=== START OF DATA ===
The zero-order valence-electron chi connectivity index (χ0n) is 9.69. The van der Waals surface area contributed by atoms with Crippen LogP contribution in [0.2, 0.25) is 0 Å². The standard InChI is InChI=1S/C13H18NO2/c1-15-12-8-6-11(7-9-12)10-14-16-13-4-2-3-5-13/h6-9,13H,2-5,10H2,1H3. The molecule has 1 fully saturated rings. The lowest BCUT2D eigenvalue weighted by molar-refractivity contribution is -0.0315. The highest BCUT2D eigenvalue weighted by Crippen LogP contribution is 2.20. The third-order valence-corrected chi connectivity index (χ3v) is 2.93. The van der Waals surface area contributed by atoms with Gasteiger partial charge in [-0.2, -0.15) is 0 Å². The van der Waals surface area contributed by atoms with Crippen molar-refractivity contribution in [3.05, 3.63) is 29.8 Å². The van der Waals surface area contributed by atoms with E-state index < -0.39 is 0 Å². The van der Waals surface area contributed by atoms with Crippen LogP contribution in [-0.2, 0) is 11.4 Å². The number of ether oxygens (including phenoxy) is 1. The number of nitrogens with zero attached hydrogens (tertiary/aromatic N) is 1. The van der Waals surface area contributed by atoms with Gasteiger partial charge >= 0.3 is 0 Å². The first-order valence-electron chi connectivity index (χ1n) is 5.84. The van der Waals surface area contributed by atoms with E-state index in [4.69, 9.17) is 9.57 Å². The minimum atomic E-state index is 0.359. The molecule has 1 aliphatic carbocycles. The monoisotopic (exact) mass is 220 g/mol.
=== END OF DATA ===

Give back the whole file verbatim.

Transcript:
The zero-order valence-electron chi connectivity index (χ0n) is 9.69. The van der Waals surface area contributed by atoms with Crippen LogP contribution in [0.2, 0.25) is 0 Å². The standard InChI is InChI=1S/C13H18NO2/c1-15-12-8-6-11(7-9-12)10-14-16-13-4-2-3-5-13/h6-9,13H,2-5,10H2,1H3. The molecule has 1 fully saturated rings. The lowest BCUT2D eigenvalue weighted by molar-refractivity contribution is -0.0315. The highest BCUT2D eigenvalue weighted by Crippen LogP contribution is 2.20. The third-order valence-corrected chi connectivity index (χ3v) is 2.93. The van der Waals surface area contributed by atoms with Gasteiger partial charge in [-0.2, -0.15) is 0 Å². The van der Waals surface area contributed by atoms with Crippen molar-refractivity contribution in [3.05, 3.63) is 29.8 Å². The van der Waals surface area contributed by atoms with E-state index < -0.39 is 0 Å². The van der Waals surface area contributed by atoms with Crippen LogP contribution in [-0.2, 0) is 11.4 Å². The number of ether oxygens (including phenoxy) is 1. The number of nitrogens with zero attached hydrogens (tertiary/aromatic N) is 1. The van der Waals surface area contributed by atoms with Gasteiger partial charge >= 0.3 is 0 Å². The first-order valence-electron chi connectivity index (χ1n) is 5.84. The van der Waals surface area contributed by atoms with E-state index in [4.69, 9.17) is 9.57 Å². The minimum atomic E-state index is 0.359. The molecule has 1 aliphatic carbocycles. The monoisotopic (exact) mass is 220 g/mol.